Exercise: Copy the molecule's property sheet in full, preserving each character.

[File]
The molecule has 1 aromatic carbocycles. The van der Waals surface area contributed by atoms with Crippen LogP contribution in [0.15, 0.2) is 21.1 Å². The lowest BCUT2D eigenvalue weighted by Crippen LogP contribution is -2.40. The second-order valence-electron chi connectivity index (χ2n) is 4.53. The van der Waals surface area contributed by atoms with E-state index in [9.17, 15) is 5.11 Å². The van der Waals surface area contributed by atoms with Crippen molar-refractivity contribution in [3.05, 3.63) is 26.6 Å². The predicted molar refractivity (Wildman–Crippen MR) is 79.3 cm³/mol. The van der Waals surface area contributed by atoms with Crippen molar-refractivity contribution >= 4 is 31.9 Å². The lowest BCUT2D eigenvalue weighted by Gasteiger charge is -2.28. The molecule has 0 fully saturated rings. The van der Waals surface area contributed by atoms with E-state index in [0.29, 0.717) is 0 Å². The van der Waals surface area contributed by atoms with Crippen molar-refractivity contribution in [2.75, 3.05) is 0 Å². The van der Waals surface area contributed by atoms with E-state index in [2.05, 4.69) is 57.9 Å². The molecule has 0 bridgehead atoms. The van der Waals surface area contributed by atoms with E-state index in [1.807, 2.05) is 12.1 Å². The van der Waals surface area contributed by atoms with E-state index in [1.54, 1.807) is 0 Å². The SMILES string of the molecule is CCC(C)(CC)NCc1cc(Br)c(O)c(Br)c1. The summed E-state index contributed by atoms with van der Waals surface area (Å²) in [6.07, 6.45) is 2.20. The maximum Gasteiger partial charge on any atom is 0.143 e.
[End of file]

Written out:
The molecule has 1 aromatic carbocycles. The van der Waals surface area contributed by atoms with Crippen LogP contribution in [0.15, 0.2) is 21.1 Å². The lowest BCUT2D eigenvalue weighted by Crippen LogP contribution is -2.40. The second-order valence-electron chi connectivity index (χ2n) is 4.53. The van der Waals surface area contributed by atoms with E-state index in [9.17, 15) is 5.11 Å². The van der Waals surface area contributed by atoms with Crippen molar-refractivity contribution in [3.05, 3.63) is 26.6 Å². The predicted molar refractivity (Wildman–Crippen MR) is 79.3 cm³/mol. The van der Waals surface area contributed by atoms with Crippen molar-refractivity contribution >= 4 is 31.9 Å². The lowest BCUT2D eigenvalue weighted by Gasteiger charge is -2.28. The molecule has 0 fully saturated rings. The van der Waals surface area contributed by atoms with E-state index in [0.29, 0.717) is 0 Å². The van der Waals surface area contributed by atoms with Crippen molar-refractivity contribution in [2.75, 3.05) is 0 Å². The van der Waals surface area contributed by atoms with E-state index in [2.05, 4.69) is 57.9 Å². The molecule has 0 bridgehead atoms. The van der Waals surface area contributed by atoms with E-state index in [1.807, 2.05) is 12.1 Å². The van der Waals surface area contributed by atoms with E-state index in [1.54, 1.807) is 0 Å². The SMILES string of the molecule is CCC(C)(CC)NCc1cc(Br)c(O)c(Br)c1. The summed E-state index contributed by atoms with van der Waals surface area (Å²) in [6.07, 6.45) is 2.20. The maximum Gasteiger partial charge on any atom is 0.143 e.